The debate about net neutrality rages on, but the meaning of “open internet” vs. “closed internet” is seldom explained. Without an open or neutral internet, corporations like AT&T or Comcast can restrict bandwidth and charge people extra for faster connections or limit access to their competitors’ services altogether.
In the United States, a January 2014 ruling from the DC Circuit Court determined that the Federal Communication Commission (FCC) had no authority to enforce its previous rules about net neutrality. This opened the decision about how to govern the internet’s future up to law makers in the US Congress.
This video describes what net neutrality complete with fake buffering in the video.
This video is really oversimplified and the voice of the speaker is not really great.
Cable companies are trying to create an unequal playing field for internet speeds, but they’re doing it so boringly that most news outlets aren’t covering it.
John Oliver explains the controversy and lets viewers know how they can voice their displeasure to the FCC.
The Federal Communications Commission is backtracking on its net neutrality stance. A proposal released in April would have allowed for the creation of a two-tiered internet. Internet service providers would be permitted to charge content providers for faster user downloads, making it harder for users to access the content of the providers who don’t pay.
After a public backlash, the FCC is making changes to ensure all parties have equal access, but many digital rights activists are concerned the changes may not go far enough. According to attorney and internet activist Kevin Zeese, FCC Chairman Tom Wheeler is scared of Comcast, preventing him from implementing actual change.
President Obama said he’d stand up for net neutrality and never appoint a lobbyist and then put a paid shill from the cable industry in charge of the government entity that is supposed to regulate them.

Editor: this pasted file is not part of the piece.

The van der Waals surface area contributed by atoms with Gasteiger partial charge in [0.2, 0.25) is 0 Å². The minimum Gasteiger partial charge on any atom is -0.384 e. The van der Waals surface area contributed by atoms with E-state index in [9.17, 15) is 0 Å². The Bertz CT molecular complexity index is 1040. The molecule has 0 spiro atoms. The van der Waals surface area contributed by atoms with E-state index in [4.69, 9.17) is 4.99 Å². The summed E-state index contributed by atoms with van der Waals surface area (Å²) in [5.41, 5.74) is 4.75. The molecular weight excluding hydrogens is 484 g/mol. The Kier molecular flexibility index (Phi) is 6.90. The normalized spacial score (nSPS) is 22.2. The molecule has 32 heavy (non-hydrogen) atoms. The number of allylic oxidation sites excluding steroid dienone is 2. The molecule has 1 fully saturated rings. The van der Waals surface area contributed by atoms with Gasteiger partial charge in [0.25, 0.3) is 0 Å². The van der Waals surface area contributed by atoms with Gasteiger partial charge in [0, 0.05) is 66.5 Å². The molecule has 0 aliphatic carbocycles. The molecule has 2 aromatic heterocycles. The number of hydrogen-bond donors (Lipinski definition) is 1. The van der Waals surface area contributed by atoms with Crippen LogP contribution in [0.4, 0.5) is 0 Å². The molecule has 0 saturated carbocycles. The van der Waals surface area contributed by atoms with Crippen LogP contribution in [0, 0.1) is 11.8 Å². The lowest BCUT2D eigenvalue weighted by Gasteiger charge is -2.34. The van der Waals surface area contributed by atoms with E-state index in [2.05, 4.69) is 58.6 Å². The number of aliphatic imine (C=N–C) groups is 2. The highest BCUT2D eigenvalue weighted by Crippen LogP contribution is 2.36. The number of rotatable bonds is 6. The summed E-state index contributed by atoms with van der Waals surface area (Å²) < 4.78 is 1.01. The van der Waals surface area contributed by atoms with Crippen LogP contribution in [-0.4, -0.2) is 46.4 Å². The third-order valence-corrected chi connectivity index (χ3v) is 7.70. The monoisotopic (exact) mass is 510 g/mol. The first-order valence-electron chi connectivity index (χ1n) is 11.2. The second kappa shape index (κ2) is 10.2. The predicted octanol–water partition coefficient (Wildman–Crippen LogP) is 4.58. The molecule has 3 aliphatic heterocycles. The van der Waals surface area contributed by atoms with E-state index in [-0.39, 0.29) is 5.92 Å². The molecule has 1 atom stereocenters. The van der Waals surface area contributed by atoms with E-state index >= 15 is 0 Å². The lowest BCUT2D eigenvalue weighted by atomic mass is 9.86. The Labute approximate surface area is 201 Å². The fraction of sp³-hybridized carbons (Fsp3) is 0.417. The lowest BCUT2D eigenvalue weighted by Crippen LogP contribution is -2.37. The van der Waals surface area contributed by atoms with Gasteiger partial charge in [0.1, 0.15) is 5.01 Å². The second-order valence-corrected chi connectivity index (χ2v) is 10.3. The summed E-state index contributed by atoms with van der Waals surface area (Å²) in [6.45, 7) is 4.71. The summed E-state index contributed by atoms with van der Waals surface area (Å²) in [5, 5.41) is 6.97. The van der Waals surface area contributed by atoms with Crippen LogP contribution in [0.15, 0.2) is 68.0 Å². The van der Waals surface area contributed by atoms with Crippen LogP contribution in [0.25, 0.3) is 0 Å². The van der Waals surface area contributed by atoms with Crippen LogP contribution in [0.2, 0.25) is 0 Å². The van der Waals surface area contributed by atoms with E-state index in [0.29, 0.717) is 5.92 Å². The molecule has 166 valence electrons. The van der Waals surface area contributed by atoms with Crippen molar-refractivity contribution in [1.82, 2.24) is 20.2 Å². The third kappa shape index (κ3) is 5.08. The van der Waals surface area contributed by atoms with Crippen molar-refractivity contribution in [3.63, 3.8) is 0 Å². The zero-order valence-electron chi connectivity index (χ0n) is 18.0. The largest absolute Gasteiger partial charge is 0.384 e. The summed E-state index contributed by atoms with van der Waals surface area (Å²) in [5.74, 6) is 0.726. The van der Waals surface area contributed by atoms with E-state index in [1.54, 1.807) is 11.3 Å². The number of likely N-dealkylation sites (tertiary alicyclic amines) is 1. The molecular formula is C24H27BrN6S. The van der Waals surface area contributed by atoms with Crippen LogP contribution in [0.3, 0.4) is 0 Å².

Tom Wheeler, the chairman of the FCC was a venture capitalist and lobbyist for the cable and wireless industry, with positions including President of the National Cable Television Association (NCTA) and CEO of the Cellular Telecommunications & Internet Association (CTIA).
It is absolutely amazing that something with this much opposition continues to move forward.
This, however, is not a final rule. The FCC approved the proposal is now open for four months of public commentary after which they will vote again. Keep contacting your representatives and the FCC. Pay attention to the official public discussion on the proposal. The amount of public opposition can change the final form of the rule.
Who is my representative?
Comment at the FCC and then click 14-28 to publicly file a comment to the FCC about this proposal. This is the OFFICIAL way to submit your opinion to the FCC.
The FCC’s phone number: 888-225-5322 Press 1, 4, and 0 to be connected directly to an agent.
A whitehouse.gov petition to maintain true net neutrality.
A whitehouse.gov petition to remove Tom Wheeler.
The Republican response.